One advantage of this model of Figure 3 is economy. It contains fewer parameters than the distributed version, and yet it still accurately accounts for the measurements in the frequency range from 1GHz to 50GHz, and scales appropriately with geometry. While this model is compact, which facilitates IC design, the fit to the data deteriorates slightly compared to the distributed model. The error function χ2, which is based on the sum of the squares of the residuals, is doubled from approximately 0.03 to approximately 0.05. This slight degradation of the fit, however, is imperceptible in the plots of the Y- parameters, the power gain and the current gain.
The extracted parameters match the results obtained from low frequency or dc measurements, and closely correspond to parameters estimated from the physical structure of the MOSFET. Figures 7(a) and (b) compare low frequency (dc) measurements of the effective gm, and gds, with the intrinsic parameters extracted from the model of Figure 3 in the low frequency limit (5 MHz). We find that the low frequency measurements generally correspond with the extracted parameters, except for a gate width of W=40μm where the model predicts larger values, beyond the error attributed to the fit. The discrepancies found for a gate width of W=40μm may be associated with the inability of the lumped element model to capture the distributed nature of the gate, source, drain and channel resistances. It is not observed for a distributed model for the gate. A comparison of measurements of the intrinsic capacitance Cgsi and the extrinsic parameter Cdsee versus gate width are shown in Figures 7(c) and (d). To compare with the values extracted from the model (Fig. 3), we have estimated Cgsi from PADRE simulations of the transistor geometry. Cgsee was inferred from the measured Y-parameters using extraction techniques based on the ColdFET approximation.
Figure 8(a) illustrates the RF performance of 30nm×40μm×2 nMOSFETs biased at the transconductance maximum gm=0.94S/mm found at Vg=0.67V for Vds=2V. The performance is indicated by the short circuit current gain, h21, and Mason’s unilateral gain, U. Both h21, and U exhibit a nearly ideal single-pole response with frequency, and so we infer fT and fmax by extrapolating to unity gain at −20dB/decade from data in the range 40–50GHz. For the 30nm gate length MOSFET we find fT =465GHz as indicated in Figures 8(a). However, a similar extrapolation using a single pole response for data in the range 1–30GHz indicates that fT 500GHz for the same MOSFET as shown in Figure 8(b). This discrepancy from the single-pole response observed above 30GHz is an indication of the difficulty realizing adequate calibration at the high frequency end of the PNA.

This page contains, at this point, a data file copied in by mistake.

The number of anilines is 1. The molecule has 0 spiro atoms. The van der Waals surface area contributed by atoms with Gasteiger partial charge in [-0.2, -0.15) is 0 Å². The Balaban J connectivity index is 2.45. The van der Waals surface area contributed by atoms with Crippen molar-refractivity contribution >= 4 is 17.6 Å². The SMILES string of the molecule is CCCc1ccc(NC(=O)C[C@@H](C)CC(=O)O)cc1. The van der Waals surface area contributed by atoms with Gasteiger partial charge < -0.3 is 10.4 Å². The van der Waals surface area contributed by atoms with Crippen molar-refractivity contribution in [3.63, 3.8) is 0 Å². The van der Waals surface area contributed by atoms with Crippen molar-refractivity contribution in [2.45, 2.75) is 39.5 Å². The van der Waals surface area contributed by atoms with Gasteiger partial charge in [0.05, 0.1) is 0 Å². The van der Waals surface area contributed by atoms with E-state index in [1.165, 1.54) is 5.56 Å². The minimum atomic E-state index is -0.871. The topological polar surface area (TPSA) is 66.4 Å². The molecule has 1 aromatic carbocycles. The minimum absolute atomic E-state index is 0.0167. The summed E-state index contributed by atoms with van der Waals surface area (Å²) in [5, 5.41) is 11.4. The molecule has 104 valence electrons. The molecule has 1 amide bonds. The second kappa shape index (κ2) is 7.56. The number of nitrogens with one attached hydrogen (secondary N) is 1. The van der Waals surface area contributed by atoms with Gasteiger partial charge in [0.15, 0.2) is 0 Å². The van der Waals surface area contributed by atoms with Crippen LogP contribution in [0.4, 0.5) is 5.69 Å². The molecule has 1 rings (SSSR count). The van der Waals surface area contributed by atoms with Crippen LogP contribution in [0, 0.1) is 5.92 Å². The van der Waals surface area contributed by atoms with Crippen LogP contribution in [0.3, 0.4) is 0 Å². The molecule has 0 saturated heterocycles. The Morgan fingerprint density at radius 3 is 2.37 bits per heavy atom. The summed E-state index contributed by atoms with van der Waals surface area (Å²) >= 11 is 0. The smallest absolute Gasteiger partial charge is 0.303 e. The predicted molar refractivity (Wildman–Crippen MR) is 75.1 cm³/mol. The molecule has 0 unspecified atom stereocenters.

A nMOSFET fT =465GHz is comparable to the best SiGe-BJT reported in literature so far. On the other hand, the power gain performance measured by fmax=45GHz as shown in Figures 8(c) is reduced by a factor of 10 from the cutoff frequency. The degradation of fmax is an indication of the detrimental effect of parasitics indicated by Equation (2). Relying on the agreement between the model of Figure 3 and measured current and power gain shown in Figure 8(c), we infer that parasitic elements such as the gate resistance, Rge, and the series source and drain resistances, Rse and Rde, respectively adversely affect the power gain in the SHF band. Moreover, previous extrapolations based on the same measurements showed that fT =290GHz and fmax = 45GHz for the 30nm gate length. The prior extrapolations reflect the detrimental effects of the access capacitances on the estimate of fT.
Figures 9(a) and (b) illustrate measurements of the RF performance in the same 30nm×40μm×2 and 45nm×20μm×2 nMOSFETs of Figure 2, showing the same trend in current and power gain. There is an improvement gleaned in the current gain from decreasing the channel length: i.e. the the 45nm device shows fT=350GHz while the 30nm MOSFET has an fT above 460GHz. Figure 9(c) summarizes the measured dependence of fT on the gate length inferred from top-down scanning electron microscopy (SEM) for devices with the same gate width. Within the error, we find that fT data is consistent with a 1/Lg dependence associated with short channel MOSFETs over the narrow range examined (30–50nm) as anticipated from Equation (1). The SEM measurements were found to be consistent with cross-sectional TEM assessments done on the same devices using focused ion beam milling to prepare the specimens. The error associated with the length measurement develops from variations in the gate length along the width of the device associated with the lithography and etching. The error associated with the estimate of fT develops mainly from errors in the measurement of the gain in the 40–50GHz band.